Reviewed in brief.
It can't have been easy to compile a record of 67,000 clean-water violations over a five-year period, as well as thousands of violations of safety laws, health laws, labor laws, mining laws and environmental laws, but Massey Energy managed somehow. The Appalachian coal company (now Alpha Natural Resources) is the villain of this activist documentary, an octopus whose tentacles branch into fetid pools of environmental devastation and political corruption. The film follows the citizens of Coal River, W.Va., on a campaign to regain control of their mine-blighted community. Robert F. Kennedy Jr.'s pronouncements on environmentalism have a preachy, schoolmarmish tone, but when you see a 91-year-old woman in a flag-draped wheelchair arrested for daring to challenge Massey's policies at the governor's office, you can't help but feel you're witnessing an American tragedy.
A down-and-dirty gangster yarn about gasoline smugglers in Kinshasa, the sweltering capital of the Congo. Borrowing freely from "Scarface" and "in the hood" movies, the film deploys stock characters -- rival crime lords, a tough antihero fighting both for power, an insolent, dangerous moll -- adding a dusting of exotic African local color and the sort of craftsmanship you see in superior student films. Patsha Bay plays the macho title character, but the film belongs to sultry Manie Malone as the dancehall diva he aims to steal from the top mob boss. She makes even the act of applying lipstick spark with erotic electricity.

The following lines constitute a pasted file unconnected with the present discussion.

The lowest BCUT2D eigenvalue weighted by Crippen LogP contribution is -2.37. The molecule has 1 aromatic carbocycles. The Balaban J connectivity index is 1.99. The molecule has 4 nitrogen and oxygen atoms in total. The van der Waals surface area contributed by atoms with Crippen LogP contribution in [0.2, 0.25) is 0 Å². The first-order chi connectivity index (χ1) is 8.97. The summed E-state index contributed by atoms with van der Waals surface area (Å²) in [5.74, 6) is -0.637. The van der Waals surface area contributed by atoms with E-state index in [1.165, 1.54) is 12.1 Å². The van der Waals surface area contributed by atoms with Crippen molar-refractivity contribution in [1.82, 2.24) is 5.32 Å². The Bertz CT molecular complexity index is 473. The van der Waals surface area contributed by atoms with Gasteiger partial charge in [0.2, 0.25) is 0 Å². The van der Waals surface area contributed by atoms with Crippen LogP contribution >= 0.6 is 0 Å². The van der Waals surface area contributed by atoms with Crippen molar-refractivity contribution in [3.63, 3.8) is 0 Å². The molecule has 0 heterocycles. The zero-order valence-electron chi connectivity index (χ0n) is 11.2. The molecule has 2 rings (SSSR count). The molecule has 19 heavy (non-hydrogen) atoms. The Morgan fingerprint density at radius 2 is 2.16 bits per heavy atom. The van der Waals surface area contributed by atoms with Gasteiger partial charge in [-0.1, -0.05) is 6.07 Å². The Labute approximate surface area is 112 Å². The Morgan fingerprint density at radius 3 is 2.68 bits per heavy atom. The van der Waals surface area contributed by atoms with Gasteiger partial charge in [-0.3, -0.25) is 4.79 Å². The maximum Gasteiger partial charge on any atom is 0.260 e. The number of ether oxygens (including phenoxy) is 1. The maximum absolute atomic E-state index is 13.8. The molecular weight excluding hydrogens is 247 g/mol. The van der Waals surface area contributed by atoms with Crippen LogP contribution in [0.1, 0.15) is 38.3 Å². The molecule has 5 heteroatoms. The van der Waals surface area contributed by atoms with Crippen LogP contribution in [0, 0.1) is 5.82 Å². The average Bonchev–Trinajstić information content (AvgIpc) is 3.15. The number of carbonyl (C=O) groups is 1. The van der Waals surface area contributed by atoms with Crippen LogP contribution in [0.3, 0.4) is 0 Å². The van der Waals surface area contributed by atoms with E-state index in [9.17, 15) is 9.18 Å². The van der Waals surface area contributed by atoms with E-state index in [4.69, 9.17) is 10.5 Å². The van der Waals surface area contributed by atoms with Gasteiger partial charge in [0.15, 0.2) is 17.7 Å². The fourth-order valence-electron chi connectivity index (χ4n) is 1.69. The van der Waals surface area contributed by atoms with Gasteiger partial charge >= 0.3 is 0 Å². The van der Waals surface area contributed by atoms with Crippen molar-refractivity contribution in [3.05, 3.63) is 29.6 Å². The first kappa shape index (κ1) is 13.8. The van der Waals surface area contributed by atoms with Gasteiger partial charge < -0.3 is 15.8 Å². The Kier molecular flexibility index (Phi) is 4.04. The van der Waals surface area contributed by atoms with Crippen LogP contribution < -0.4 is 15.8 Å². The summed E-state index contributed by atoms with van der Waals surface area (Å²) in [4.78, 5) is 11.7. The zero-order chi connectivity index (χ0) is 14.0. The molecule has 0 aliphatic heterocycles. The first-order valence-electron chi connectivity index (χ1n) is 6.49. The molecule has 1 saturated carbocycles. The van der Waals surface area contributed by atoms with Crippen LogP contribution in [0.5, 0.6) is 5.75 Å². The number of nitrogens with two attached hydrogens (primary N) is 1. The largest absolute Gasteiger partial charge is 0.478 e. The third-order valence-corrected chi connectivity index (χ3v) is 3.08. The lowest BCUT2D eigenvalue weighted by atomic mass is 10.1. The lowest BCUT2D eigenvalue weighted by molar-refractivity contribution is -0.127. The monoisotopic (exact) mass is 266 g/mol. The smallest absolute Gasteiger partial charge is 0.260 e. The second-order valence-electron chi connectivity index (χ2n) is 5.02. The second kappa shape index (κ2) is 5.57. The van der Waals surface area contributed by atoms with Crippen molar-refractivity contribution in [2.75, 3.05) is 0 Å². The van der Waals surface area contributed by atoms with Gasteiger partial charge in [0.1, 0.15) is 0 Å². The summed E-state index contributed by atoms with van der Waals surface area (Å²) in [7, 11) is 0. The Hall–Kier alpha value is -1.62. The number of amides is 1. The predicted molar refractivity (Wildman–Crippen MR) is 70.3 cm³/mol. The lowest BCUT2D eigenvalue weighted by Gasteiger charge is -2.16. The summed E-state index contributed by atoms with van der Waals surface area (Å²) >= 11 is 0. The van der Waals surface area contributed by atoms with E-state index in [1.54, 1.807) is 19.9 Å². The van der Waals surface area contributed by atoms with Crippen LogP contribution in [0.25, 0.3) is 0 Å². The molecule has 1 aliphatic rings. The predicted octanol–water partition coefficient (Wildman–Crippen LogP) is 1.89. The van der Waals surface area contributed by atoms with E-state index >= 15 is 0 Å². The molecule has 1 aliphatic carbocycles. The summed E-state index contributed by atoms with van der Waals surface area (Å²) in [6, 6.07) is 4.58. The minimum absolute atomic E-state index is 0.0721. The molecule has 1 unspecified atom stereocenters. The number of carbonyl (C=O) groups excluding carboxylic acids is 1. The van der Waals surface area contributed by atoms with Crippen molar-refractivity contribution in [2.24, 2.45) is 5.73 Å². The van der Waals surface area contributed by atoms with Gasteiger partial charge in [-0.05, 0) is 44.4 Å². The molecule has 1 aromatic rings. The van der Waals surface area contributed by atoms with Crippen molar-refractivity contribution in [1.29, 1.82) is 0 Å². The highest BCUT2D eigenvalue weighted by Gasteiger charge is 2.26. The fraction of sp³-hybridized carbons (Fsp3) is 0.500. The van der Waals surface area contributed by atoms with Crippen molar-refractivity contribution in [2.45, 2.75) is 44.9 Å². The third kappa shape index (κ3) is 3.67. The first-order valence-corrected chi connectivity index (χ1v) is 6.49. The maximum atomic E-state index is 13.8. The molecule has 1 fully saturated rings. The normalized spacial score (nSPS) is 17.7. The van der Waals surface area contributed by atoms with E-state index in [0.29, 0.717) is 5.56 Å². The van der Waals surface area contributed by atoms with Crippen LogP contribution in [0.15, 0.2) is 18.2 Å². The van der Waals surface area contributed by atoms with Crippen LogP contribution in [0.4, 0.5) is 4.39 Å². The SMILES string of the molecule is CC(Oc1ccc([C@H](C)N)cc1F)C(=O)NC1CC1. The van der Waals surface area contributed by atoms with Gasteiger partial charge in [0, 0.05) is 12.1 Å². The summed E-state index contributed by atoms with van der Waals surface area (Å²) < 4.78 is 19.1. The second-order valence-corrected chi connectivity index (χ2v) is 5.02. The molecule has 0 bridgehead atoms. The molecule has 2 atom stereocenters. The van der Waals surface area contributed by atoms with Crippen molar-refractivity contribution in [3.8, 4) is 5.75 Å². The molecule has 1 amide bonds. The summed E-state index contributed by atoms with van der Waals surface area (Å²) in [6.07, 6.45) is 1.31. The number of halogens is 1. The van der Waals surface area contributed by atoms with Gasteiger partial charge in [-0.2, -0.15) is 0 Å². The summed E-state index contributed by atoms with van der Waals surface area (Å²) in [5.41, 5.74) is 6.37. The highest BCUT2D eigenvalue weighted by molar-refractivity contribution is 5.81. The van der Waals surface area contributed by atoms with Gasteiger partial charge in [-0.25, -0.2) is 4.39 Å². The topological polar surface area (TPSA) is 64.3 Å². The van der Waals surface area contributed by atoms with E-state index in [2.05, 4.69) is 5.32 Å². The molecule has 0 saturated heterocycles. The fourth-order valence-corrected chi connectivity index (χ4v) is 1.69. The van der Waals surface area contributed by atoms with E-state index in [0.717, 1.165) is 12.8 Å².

John Carpenter's haunted asylum flick follows Amber Heard through her confinement at a psychiatric hospital, where her attractive fellow patients die horribly one after the other. Jared Harris offers the film's only truly solid performance as her suspiciously sympathetic psychiatrist (Meryl Streep's daughter Mamie Gummer has a long way to go if she's going to equal her mom). While Carpenter wrings an air of anxiety out of the clinic's vast, "Shining"-like interiors, the plot is old-hat, and the big who's-behind-the-door scares are pretty mechanical. The horror master's first film in nine years is not the comeback we had wished.
This English sword-battle drama is a mess. But there's a violent simplicity and a lack of pretentiousness that's refreshing. "Ironclad" has an excellent cast; Paul Giamatti makes a one-note role as King John enjoyable, and he's joined by James Purefoy as a Templar knight and Charles Dance, Brian Cox and Derek Jacobi in supporting roles. King John and his mercenary forces attempting to take over Rochester Castle, whose handful of occupants manage a creative, sustained and carnage-filled defense. Arms, legs and a tongue are severed. Swords and axes split people in half like wood. If all this sounds like fun, you will not be judged here. -- SAN FRANCISCO CHRONICLE